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Closer Look

We’ll test a new eight-channel SATA II RAID controller from Areca today and we guess most of you haven’t ever heard anything about this company, although you might have met its products. Areca controllers are selling in Europe under the Tekram brand for some reason. Their single difference from Areca’s original controllers is in the text on the box.

But we’ve got an original Areca without a trace of Tekram:

The eight-channel ARC-1220 controller is based on an Intel IOP333 processor (that works an impressive frequency of 500MHz!) and supports up to eight Serial ATA-II drives (with a data-transfer rate of 3GB/s). The controller comes with 128 megabytes of onboard memory (without an opportunity of adding more); the battery backup unit is optional. The controller allows building the following types of RAID arrays: 0, 1, 3, 5, 6, 10 and JBOD. It is designed as a PCI Express card (the PCI-X version of this controller has the model name of ARC-1120).

The controller can be switched into a SATA controller mode by its software. That is, you can disable all of its RAID functionality, but you will hardly want to do so because $700 seems a bit too much for just a Serial ATA controller.

And now we want to tell you about the new array type, RAID6, which is supported by the Areca controller. There’s in fact nothing extraordinary about RAID6. It is a further development of the RAID5 concept – distributed parity, but the check sum for each stripe is written to two disks rather than to one. It can be illustrated with the following figure:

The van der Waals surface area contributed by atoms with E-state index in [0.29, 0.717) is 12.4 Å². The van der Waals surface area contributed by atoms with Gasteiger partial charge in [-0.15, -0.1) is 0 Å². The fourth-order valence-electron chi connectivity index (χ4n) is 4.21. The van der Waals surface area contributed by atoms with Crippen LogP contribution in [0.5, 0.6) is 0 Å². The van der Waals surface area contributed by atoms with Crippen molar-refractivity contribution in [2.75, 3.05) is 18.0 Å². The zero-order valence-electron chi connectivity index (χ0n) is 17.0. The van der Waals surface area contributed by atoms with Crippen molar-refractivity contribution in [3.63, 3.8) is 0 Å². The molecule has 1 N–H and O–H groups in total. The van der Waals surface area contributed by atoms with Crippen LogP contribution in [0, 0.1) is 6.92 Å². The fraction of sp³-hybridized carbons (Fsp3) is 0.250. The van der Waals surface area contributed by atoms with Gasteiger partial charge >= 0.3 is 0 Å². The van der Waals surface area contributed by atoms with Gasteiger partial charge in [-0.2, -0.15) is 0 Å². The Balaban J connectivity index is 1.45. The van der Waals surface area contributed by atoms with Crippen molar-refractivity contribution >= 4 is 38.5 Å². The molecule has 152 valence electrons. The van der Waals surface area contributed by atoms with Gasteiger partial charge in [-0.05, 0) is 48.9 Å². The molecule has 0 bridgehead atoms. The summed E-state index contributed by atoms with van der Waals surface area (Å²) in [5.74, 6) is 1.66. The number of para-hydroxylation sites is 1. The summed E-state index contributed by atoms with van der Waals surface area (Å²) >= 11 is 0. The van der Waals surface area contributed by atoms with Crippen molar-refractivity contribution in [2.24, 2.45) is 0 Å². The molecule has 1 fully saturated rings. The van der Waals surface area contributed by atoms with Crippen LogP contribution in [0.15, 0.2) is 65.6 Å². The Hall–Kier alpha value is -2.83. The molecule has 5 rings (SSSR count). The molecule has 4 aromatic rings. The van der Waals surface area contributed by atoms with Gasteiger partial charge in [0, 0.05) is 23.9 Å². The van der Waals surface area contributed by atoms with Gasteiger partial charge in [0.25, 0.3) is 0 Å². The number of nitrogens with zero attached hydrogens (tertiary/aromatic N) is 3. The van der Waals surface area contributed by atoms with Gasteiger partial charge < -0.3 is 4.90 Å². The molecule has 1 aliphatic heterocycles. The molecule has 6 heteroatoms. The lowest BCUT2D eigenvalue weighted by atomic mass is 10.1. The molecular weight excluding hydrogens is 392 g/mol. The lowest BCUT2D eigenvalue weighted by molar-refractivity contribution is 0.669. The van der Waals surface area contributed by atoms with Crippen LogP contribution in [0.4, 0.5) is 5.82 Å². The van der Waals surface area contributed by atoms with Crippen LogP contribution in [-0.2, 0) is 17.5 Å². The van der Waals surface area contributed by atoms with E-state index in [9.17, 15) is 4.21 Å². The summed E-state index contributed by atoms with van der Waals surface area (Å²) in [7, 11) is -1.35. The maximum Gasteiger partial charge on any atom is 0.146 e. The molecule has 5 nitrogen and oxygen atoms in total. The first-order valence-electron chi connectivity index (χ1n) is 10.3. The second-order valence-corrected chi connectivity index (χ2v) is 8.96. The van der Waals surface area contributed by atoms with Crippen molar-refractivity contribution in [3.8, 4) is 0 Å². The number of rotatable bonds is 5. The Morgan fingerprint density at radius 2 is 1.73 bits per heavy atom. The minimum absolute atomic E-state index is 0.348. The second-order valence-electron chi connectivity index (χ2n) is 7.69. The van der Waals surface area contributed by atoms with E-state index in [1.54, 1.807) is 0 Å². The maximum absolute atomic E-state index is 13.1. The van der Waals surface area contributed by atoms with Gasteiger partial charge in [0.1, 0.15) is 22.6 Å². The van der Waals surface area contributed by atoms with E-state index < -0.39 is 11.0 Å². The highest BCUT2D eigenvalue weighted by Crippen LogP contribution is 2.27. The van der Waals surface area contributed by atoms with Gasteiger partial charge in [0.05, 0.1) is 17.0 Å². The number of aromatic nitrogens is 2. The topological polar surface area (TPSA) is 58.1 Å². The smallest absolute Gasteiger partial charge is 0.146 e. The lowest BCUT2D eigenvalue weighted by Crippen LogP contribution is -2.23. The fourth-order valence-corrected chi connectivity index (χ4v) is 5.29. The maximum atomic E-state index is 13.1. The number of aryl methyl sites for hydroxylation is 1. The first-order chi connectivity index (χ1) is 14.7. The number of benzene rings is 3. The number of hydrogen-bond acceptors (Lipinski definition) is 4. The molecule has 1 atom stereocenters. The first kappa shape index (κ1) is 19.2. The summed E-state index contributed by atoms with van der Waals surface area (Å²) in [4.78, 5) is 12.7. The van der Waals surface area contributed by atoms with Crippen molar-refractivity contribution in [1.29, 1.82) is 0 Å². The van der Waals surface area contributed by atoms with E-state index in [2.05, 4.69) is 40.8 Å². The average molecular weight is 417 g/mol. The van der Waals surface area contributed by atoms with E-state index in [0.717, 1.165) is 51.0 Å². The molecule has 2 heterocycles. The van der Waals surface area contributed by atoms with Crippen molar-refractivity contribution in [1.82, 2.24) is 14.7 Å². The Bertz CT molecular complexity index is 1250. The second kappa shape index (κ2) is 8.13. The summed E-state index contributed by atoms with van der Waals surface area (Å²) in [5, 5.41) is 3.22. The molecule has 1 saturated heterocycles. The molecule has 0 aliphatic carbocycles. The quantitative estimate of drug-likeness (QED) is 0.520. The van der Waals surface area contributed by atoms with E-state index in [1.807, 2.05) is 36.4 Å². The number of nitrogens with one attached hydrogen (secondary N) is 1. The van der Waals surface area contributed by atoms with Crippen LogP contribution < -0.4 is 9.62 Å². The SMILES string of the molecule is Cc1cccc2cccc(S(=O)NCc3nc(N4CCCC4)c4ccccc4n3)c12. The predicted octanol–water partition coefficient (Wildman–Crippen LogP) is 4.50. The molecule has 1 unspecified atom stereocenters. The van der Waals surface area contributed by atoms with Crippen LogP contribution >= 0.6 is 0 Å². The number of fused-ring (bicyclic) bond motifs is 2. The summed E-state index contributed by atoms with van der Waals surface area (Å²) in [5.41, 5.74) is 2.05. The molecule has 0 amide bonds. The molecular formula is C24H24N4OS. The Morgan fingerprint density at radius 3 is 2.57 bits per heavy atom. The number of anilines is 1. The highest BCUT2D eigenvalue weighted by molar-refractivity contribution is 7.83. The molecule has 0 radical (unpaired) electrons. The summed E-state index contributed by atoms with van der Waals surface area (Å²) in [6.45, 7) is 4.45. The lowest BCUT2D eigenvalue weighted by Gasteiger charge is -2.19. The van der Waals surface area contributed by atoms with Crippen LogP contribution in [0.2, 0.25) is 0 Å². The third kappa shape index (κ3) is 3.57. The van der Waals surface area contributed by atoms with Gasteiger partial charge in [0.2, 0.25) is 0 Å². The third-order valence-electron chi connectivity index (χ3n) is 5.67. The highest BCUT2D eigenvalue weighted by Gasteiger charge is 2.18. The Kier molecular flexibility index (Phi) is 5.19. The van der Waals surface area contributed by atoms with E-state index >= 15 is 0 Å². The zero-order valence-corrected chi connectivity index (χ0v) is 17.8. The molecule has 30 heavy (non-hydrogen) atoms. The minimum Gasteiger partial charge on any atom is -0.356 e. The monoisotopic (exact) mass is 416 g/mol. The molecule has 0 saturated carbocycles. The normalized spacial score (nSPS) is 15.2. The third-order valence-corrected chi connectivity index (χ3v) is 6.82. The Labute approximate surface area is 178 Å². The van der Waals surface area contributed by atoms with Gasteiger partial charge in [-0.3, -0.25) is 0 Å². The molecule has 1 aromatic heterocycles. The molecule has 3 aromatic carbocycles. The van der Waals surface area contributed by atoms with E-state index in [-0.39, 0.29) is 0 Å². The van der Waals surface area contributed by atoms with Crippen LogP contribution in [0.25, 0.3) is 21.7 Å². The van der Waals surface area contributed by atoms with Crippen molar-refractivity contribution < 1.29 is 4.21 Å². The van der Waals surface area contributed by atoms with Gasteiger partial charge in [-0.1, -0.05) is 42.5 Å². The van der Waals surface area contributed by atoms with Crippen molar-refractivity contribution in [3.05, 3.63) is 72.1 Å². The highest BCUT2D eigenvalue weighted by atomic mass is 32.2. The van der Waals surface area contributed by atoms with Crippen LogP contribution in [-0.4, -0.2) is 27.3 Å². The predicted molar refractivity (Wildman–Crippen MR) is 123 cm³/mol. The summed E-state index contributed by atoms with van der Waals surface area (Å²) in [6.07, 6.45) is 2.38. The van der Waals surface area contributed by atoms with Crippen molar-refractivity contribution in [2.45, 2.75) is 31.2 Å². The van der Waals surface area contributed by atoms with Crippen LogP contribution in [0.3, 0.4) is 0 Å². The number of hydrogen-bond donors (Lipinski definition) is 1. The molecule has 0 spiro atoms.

Here, D1, D2, etc. denote data, and P1, P2 denote parity for the D1 and D2 data blocks, respectively.

Thus, the minimum amount of disks required to build a RAID6 array is 4. The useful capacity of a RAID6 array is (N-2)* disk capacity, which is of course smaller than with a RAID5 array consisting of the same number of disks.

The disk usage coefficient is the same in a four-disk RAID6 as in a RAID10, i.e. 0.5, but it becomes quite reasonable with RAID6 arrays that consist of more disks.

Why is it necessary to store a copy of a stripe check sum? In order to enable the array to endure a failure of two disks simultaneously without losing any data! For arrays consisting of inexpensive and, accordingly, not very reliable disks, the RAID6 array type seems to be a reasonable compromise between storage capacity and reliability. But what about its speed? Theoretically, it shouldn’t be slower than the speed of a RAID5 array since it is the checksum calculation that takes the most time whereas the extra write is easily made up for by the controller’s and/or disks’ cache memory. We’ll check this out right now.

 
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